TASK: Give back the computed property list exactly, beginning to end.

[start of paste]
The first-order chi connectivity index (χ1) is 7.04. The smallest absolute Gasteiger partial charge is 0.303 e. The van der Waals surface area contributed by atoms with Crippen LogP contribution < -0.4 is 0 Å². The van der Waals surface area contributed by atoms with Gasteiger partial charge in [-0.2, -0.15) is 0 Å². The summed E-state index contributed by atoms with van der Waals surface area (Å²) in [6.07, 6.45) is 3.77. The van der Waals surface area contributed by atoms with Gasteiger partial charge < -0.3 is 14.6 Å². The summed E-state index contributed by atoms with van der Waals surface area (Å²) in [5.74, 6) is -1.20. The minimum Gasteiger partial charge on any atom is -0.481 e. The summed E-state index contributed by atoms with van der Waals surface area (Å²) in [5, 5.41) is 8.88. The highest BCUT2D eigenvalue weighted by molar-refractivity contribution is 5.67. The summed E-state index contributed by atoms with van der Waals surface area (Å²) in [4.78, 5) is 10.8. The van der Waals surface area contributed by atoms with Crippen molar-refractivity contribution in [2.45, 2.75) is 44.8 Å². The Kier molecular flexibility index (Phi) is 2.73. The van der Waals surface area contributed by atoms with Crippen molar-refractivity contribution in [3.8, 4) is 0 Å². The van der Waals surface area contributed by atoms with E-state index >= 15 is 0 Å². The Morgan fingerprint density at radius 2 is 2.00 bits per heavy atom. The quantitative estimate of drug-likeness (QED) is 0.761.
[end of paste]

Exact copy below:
The first-order chi connectivity index (χ1) is 7.04. The smallest absolute Gasteiger partial charge is 0.303 e. The van der Waals surface area contributed by atoms with Crippen LogP contribution < -0.4 is 0 Å². The van der Waals surface area contributed by atoms with Gasteiger partial charge in [-0.2, -0.15) is 0 Å². The summed E-state index contributed by atoms with van der Waals surface area (Å²) in [6.07, 6.45) is 3.77. The van der Waals surface area contributed by atoms with Gasteiger partial charge < -0.3 is 14.6 Å². The summed E-state index contributed by atoms with van der Waals surface area (Å²) in [5.74, 6) is -1.20. The minimum Gasteiger partial charge on any atom is -0.481 e. The summed E-state index contributed by atoms with van der Waals surface area (Å²) in [5, 5.41) is 8.88. The highest BCUT2D eigenvalue weighted by molar-refractivity contribution is 5.67. The summed E-state index contributed by atoms with van der Waals surface area (Å²) in [4.78, 5) is 10.8. The van der Waals surface area contributed by atoms with Crippen molar-refractivity contribution in [2.45, 2.75) is 44.8 Å². The Kier molecular flexibility index (Phi) is 2.73. The van der Waals surface area contributed by atoms with Crippen molar-refractivity contribution in [3.8, 4) is 0 Å². The van der Waals surface area contributed by atoms with E-state index >= 15 is 0 Å². The Morgan fingerprint density at radius 2 is 2.00 bits per heavy atom. The quantitative estimate of drug-likeness (QED) is 0.761.